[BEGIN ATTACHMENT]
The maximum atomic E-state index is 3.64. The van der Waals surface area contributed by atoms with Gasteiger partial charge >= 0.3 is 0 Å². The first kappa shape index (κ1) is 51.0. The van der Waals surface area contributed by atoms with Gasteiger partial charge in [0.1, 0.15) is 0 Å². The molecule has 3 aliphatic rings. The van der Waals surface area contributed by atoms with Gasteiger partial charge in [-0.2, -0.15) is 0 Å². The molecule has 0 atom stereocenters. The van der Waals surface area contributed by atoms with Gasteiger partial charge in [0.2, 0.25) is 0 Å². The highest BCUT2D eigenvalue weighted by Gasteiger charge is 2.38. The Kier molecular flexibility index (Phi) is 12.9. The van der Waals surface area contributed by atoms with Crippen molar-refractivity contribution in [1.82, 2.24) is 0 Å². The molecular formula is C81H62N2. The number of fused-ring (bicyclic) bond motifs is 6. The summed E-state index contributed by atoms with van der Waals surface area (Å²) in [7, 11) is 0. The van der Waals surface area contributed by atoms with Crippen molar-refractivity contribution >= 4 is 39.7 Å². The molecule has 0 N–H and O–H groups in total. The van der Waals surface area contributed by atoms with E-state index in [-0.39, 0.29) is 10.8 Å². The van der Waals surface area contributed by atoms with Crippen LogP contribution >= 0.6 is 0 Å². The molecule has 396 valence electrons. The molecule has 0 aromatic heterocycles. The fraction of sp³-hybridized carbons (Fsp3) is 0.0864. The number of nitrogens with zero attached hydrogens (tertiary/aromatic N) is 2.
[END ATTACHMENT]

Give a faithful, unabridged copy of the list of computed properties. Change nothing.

The maximum atomic E-state index is 3.64. The van der Waals surface area contributed by atoms with Gasteiger partial charge >= 0.3 is 0 Å². The first kappa shape index (κ1) is 51.0. The van der Waals surface area contributed by atoms with Gasteiger partial charge in [0.1, 0.15) is 0 Å². The molecule has 3 aliphatic rings. The van der Waals surface area contributed by atoms with Gasteiger partial charge in [-0.2, -0.15) is 0 Å². The molecule has 0 atom stereocenters. The van der Waals surface area contributed by atoms with Gasteiger partial charge in [0.2, 0.25) is 0 Å². The highest BCUT2D eigenvalue weighted by Gasteiger charge is 2.38. The Kier molecular flexibility index (Phi) is 12.9. The van der Waals surface area contributed by atoms with Crippen molar-refractivity contribution in [1.82, 2.24) is 0 Å². The molecular formula is C81H62N2. The number of fused-ring (bicyclic) bond motifs is 6. The summed E-state index contributed by atoms with van der Waals surface area (Å²) in [7, 11) is 0. The van der Waals surface area contributed by atoms with Crippen molar-refractivity contribution >= 4 is 39.7 Å². The molecule has 0 N–H and O–H groups in total. The van der Waals surface area contributed by atoms with E-state index in [-0.39, 0.29) is 10.8 Å². The van der Waals surface area contributed by atoms with Crippen LogP contribution >= 0.6 is 0 Å². The molecule has 396 valence electrons. The molecule has 0 aromatic heterocycles. The fraction of sp³-hybridized carbons (Fsp3) is 0.0864. The number of nitrogens with zero attached hydrogens (tertiary/aromatic N) is 2.